- Remove any browser extensions and add-ons you don’t recognize.
- Check installed programs and remove anything suspicious that was installed recently.
- Install antivirus software and do a quick scan.
- Installing and scanning anti-adware applications will remove most adware.
These steps should remove malware in most cases. If it didn’t, restarting Windows in “Safe mode with networking” and following the steps again might do the trick.back to menu ↑
How to be safe against hackers
There are a number of things you should do regularly to protect yourself against hackers.
- Update software, including the OS, regularly. This will prevent hackers from using the computer’s vulnerabilities in outdated programs (which can be exploited by malware).
- Download and keep security programs updated, including anti-malware software that can protect against exploits, ransomware, and spyware, as well as a firewall.
- Never use open Wi-Fi on your router as this will make it easy to use the connection and download illegal files. Always protect Wi-Fi with encrypted passwords, and refresh your equipment every few years.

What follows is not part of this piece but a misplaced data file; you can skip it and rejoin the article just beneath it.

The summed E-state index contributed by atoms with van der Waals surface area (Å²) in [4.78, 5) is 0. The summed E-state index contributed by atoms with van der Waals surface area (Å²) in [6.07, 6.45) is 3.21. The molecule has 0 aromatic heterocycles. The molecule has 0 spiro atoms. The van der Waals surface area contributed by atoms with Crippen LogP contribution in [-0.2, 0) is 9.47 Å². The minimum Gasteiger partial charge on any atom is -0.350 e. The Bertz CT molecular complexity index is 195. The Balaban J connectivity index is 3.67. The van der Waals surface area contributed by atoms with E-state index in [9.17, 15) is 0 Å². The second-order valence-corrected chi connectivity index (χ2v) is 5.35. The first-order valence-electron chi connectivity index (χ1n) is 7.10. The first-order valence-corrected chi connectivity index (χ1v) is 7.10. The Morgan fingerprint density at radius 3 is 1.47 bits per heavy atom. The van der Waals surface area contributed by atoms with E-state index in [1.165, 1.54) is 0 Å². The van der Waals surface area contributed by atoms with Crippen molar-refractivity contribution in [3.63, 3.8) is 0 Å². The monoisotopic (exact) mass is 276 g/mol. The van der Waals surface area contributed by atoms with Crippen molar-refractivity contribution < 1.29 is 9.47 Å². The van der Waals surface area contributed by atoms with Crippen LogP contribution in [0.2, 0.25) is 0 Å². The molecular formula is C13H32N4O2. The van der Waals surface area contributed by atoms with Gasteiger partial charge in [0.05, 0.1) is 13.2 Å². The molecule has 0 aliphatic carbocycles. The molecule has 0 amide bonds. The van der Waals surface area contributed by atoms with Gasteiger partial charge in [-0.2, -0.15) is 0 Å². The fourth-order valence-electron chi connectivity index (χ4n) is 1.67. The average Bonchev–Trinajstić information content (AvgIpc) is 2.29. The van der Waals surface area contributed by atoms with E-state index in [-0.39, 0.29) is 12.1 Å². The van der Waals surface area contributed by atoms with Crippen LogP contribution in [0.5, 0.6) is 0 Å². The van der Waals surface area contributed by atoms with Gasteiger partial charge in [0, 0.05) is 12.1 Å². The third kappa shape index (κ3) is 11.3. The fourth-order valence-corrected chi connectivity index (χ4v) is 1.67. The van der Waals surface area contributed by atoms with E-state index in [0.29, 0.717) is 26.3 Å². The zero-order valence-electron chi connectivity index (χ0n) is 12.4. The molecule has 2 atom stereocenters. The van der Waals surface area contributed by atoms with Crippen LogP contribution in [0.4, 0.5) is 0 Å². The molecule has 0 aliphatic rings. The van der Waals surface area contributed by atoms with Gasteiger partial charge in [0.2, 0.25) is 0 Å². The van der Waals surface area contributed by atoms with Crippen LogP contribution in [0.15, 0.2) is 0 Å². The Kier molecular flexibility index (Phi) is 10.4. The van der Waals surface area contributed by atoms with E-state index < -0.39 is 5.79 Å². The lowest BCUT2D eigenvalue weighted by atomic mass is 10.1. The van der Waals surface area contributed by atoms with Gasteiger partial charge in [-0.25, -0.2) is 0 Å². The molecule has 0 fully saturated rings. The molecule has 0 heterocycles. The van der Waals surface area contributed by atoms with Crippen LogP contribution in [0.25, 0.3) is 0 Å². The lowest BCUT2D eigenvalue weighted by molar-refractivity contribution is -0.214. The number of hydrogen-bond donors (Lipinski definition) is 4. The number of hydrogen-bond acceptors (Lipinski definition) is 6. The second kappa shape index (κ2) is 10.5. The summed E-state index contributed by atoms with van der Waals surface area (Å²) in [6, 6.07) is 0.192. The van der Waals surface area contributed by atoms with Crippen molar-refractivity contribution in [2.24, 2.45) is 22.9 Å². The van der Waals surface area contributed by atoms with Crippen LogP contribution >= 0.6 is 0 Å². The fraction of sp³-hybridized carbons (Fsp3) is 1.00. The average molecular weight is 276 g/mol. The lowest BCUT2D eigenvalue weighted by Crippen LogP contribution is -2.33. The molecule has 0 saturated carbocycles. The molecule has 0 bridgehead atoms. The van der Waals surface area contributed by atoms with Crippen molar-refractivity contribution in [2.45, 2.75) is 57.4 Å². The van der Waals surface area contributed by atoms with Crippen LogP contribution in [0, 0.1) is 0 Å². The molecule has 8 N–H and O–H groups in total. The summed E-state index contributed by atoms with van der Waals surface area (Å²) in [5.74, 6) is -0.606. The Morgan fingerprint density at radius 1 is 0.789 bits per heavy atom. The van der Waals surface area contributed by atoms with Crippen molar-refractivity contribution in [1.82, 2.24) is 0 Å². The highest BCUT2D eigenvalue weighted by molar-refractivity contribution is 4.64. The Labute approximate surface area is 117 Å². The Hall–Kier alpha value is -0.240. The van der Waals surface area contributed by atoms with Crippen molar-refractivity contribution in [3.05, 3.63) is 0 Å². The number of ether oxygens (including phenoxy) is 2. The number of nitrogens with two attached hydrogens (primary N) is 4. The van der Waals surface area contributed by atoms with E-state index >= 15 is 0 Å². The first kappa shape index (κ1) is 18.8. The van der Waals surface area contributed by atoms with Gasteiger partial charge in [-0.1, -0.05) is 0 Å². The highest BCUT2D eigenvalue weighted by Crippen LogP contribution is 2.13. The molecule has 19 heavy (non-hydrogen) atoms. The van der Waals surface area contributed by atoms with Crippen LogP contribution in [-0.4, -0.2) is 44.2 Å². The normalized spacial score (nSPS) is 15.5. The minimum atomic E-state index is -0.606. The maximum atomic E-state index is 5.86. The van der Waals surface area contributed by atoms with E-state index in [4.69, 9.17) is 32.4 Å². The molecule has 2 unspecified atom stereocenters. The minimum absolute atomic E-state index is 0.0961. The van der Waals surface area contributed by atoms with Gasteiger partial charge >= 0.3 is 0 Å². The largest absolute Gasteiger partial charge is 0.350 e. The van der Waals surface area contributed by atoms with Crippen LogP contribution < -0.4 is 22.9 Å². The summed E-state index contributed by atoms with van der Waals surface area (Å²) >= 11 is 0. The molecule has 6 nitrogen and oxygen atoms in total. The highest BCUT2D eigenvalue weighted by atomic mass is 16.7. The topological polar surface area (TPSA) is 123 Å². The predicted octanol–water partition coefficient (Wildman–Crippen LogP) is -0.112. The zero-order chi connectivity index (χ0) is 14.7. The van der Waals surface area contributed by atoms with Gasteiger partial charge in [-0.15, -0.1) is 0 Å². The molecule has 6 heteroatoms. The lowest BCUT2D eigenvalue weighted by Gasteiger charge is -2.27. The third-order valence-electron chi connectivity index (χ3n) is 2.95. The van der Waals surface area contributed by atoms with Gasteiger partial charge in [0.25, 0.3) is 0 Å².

- Use different, strong passwords on all your devices, especially on mobile devices. Lock your phone and use short timeouts. Also use the security features provided with mobile devices like fingerprint locks and passkeys or swipes.
- For extra protection against hackers, use two-step authentication where possible. Two-factor authentication will make hijacking an account that much more difficult.
- Use creative answers for security questions. People might be able to determine what your mother’s maiden name was or where you graduated from high school by searching with Google or looking at social media.
- Be smart when using email. Although phishing campaigns are still used, cybercriminals have become smarter than that. Hover over links in an email to see the actual URL. Check to see if an email is really from the company or person that claims to have sent it. Look for awkward formatting and sentence construction. If you are at all unsure, search for the subject line. Others that may have been scammed might have posted about it online.
- Websites sometimes require that you sign in with another service to use features or post comments. Make sure the login isn’t a sneaky phish.
- Never put sensitive data on the cloud. Data stored on the cloud has always moved out of your direct control. Very few cloud storage solutions offer encryption for ‘data at rest.’
Although browser hijacking is not necessarily harmful, it is very annoying and can cause endless frustration as it will interfere with your internet browsing. However, in conjunction with proxy hacking may lead to adware and spyware installation and get your device infected with dangerous applications.
Preventing and removing browser hijacking is relatively straightforward, providing you use common sense and keep your protection updated regularly.